More to come in time and with internet speed!



As I sit here looking out over this barren landscape with the sound of cresting waves in the background, it is hard to deny the beauty of this world.  But at the same time it is difficult to ignore the blaring ugliness of humanity. 

I´ve never found the beauty in a desert landscape.  Perhaps it is my upbringing in the land of deciduous forests and fields of cotton that give me a flavor for the greener side of life—a green that simply isn´t found here in this desert.   This month has been the longest excursion into this “wilderness.”  A wilderness of rocks, dust, sun, wind, and the tantalizing beauty of the Pacific Ocean—tantalizing because I haven´t been afforded the opportunity to go swimming and yet every day we work under the blazing sun looking out over the cool blue knowing that its waters would refresh our weary bodies. 

There exists a beauty in knowing that these rocky shores of Peru are a part of a much larger wilderness.  We are perched in the foothills of the Andes—those majestic mountains ranging from the end of this word up into the canal that Roosevelt built.  These mountains are the source of the mighty Amazon as well as home to the capital of the vast Inca Empire—a place which I will call home in a few short days.  And we are connected to all of these places by the soles of our feet.  But this is a temporal connectedness.  There also exists a historico-social connection. 

Just a short walk down the coast we encounter the ancient fishing grounds of the Inca.  Marked by two large stone circles we see where they would unload their catch for the waiting Chaskis.  Then long trek towards Cusco would begin as the chaskis would sprint the daily catch up into the mountains thus ensuring that the Inca Empire would have fish for dinner.  Additionally, this coast is retains a dark history of conquest—the unflattering picture of invasion, integration, and apparent self-denial of Peruvian roots.  The importance of the coast on which I sit is highlighted even more as we watch the fishing boats come into port; unload their holds of the bounty which the sea has provided.  Once securely stored in whichever car, truck, or van it is immediately shipped off to Lima or some other large city along the coast that will barely recognize the name of the port from which they eat. 

Acknowledging these connections is easy.  Understanding, however, is not.  Removing myself from the ugliness found in humanity proves to be difficult.  From our work on the side of the mountain I look down.  First I notice the ocean and then I see the town in which we have been serving for the last four weeks.  If I wanted to I could count the house, but there appear to be 60 or so.  The majority of which are single rooms made of “Esteras” – a woven grass of sorts.  But this is not the only reminder of the poverty ingrained into this fishing village.  A special care is needed when walking through town as to avoid the piles of human feces that serve as a physical and an olfactic manifestation of the neglect felt by this village.  Their government has failed them.  It has failed to provide the basics which we, gringos and Peruvians alike, take for granted.  The smell of burning plastic in the morning serves to remind us that there is no trash pickup.  The scene every Saturday morning of people taking their water containers to the corner to quench their thirst for the week reminds us of a lack of running water.  And even that water is not a guarantee from their government as right now they are trapped in a nightmare of intergovernmental bickering.  They have been without water for 10 days because they have been disowned by their own district, and their neighboring district will offer no assistance.  They live on a border between two localities and neither one wants them.  Their humanity has been forgotten as they are transformed into a red number on the bottom line; a subtraction of 350 soles each week from the budget—the cost of water for this village.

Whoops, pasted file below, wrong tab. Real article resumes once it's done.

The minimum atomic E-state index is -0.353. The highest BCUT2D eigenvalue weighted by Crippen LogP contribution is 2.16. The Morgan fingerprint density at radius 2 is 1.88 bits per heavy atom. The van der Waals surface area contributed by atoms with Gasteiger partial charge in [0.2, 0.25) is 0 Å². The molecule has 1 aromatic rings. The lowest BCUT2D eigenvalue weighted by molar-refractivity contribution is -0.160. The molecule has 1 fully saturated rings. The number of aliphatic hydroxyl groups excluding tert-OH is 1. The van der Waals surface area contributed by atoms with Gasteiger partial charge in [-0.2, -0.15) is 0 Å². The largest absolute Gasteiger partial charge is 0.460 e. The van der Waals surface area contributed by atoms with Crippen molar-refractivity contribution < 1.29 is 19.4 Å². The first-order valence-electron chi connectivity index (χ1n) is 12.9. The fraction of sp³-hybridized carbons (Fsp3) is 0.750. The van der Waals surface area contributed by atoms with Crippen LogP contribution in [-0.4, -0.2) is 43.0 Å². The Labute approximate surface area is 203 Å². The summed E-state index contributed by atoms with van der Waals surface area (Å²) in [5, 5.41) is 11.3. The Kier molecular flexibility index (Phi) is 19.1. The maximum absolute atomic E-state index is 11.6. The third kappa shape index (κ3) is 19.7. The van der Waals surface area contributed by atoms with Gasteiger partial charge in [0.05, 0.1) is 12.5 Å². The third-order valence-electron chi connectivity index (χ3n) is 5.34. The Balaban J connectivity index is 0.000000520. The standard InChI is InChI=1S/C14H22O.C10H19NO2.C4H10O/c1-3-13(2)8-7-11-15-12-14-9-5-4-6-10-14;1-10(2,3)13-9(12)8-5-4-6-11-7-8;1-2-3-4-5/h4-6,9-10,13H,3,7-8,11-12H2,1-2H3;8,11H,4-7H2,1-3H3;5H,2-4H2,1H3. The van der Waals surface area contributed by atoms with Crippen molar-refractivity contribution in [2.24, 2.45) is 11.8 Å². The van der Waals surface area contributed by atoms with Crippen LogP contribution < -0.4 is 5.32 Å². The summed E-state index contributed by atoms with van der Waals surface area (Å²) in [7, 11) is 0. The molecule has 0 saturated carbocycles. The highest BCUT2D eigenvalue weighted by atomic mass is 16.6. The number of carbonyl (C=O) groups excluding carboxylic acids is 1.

But the government has not wholly forgotten.  They did build the village a medical post in 2009.  A lovely blue and while building that has lain vacant until 51 Peruvian adolescents, 5 teachers, 2 cooks, and 3 Jesuit Volunteers moved in a month ago.  Conveniently the government found the money to build a medical post, a sign of goodwill to appease the villagers, but they have forgotten to provide the personnel and supplies necessary for the health of this village.   

But every night, for a brief moment, the beauty of this port is restored.  Mateo, Greg, and I sit on the front porch of the medical post, wave to abuelita, and watch the sun set over the tranquil Pacific.  The transition from yellow to orange to red to night reminding us that it will rise again—bringing with it the hope of a new day.    


And we´re back…after 28 days along the coast working with too many Peruvian adolecent boys.  We survived and all have returned alive (more or less) and are currently awaiting documents from migrations.  Once our documents arrive in Chili we will cross the border to Arica, pick up our visas, and move up to Lima.  We have to stop in Lima to get our residency cards, and from there we move to Cusco.

At some poin in the future I will try to post something more about Mes de Misión, but for now I just wanted to let you know that I was safely back in Tacna.

Also, my address is changing…the new address is:

P. Oscar Morelli, SJ
Sam Hay
Triunfo 339, Apartado 276
Cusco – Peru

Mateo, Greg and me as we arrived home after a month…